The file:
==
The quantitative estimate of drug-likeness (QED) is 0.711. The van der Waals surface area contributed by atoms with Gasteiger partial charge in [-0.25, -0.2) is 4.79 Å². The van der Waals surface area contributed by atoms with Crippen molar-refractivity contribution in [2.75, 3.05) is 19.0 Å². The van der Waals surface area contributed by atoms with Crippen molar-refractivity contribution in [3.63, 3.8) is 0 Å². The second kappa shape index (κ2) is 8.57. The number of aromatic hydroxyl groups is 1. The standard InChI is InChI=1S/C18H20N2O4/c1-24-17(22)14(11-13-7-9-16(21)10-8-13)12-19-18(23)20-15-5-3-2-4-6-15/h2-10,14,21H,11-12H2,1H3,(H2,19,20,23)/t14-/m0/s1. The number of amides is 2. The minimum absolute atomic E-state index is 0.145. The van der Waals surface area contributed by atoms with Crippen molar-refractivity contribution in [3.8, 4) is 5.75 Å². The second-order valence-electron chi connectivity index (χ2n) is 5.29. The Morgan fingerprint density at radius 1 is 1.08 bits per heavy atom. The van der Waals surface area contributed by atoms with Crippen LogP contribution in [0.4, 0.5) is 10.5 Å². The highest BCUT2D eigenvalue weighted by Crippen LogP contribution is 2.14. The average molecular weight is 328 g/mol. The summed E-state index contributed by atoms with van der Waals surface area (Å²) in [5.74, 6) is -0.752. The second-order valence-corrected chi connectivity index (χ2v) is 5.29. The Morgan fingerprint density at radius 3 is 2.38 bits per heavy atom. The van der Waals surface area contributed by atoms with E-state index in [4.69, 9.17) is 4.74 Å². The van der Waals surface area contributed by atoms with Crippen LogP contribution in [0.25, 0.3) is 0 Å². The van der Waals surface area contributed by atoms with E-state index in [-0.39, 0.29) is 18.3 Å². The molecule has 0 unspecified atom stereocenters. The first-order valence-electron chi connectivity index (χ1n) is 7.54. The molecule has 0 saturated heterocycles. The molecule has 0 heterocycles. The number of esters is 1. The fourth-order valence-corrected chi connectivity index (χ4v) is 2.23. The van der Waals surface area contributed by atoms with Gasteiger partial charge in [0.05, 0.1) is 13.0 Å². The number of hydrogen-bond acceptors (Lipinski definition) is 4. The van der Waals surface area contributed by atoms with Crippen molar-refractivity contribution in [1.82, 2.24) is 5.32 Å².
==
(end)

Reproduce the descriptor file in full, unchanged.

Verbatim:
The quantitative estimate of drug-likeness (QED) is 0.711. The van der Waals surface area contributed by atoms with Gasteiger partial charge in [-0.25, -0.2) is 4.79 Å². The van der Waals surface area contributed by atoms with Crippen molar-refractivity contribution in [2.75, 3.05) is 19.0 Å². The van der Waals surface area contributed by atoms with Crippen molar-refractivity contribution in [3.63, 3.8) is 0 Å². The second kappa shape index (κ2) is 8.57. The number of aromatic hydroxyl groups is 1. The standard InChI is InChI=1S/C18H20N2O4/c1-24-17(22)14(11-13-7-9-16(21)10-8-13)12-19-18(23)20-15-5-3-2-4-6-15/h2-10,14,21H,11-12H2,1H3,(H2,19,20,23)/t14-/m0/s1. The number of amides is 2. The minimum absolute atomic E-state index is 0.145. The van der Waals surface area contributed by atoms with Crippen molar-refractivity contribution in [3.8, 4) is 5.75 Å². The second-order valence-electron chi connectivity index (χ2n) is 5.29. The Morgan fingerprint density at radius 1 is 1.08 bits per heavy atom. The van der Waals surface area contributed by atoms with Crippen LogP contribution in [0.4, 0.5) is 10.5 Å². The highest BCUT2D eigenvalue weighted by Crippen LogP contribution is 2.14. The average molecular weight is 328 g/mol. The summed E-state index contributed by atoms with van der Waals surface area (Å²) in [5.74, 6) is -0.752. The second-order valence-corrected chi connectivity index (χ2v) is 5.29. The Morgan fingerprint density at radius 3 is 2.38 bits per heavy atom. The van der Waals surface area contributed by atoms with E-state index in [4.69, 9.17) is 4.74 Å². The van der Waals surface area contributed by atoms with Crippen LogP contribution in [0.25, 0.3) is 0 Å². The van der Waals surface area contributed by atoms with E-state index in [-0.39, 0.29) is 18.3 Å². The molecule has 0 unspecified atom stereocenters. The first-order valence-electron chi connectivity index (χ1n) is 7.54. The molecule has 0 saturated heterocycles. The molecule has 0 heterocycles. The number of esters is 1. The fourth-order valence-corrected chi connectivity index (χ4v) is 2.23. The van der Waals surface area contributed by atoms with Gasteiger partial charge in [0.05, 0.1) is 13.0 Å². The number of hydrogen-bond acceptors (Lipinski definition) is 4. The van der Waals surface area contributed by atoms with Crippen molar-refractivity contribution in [1.82, 2.24) is 5.32 Å².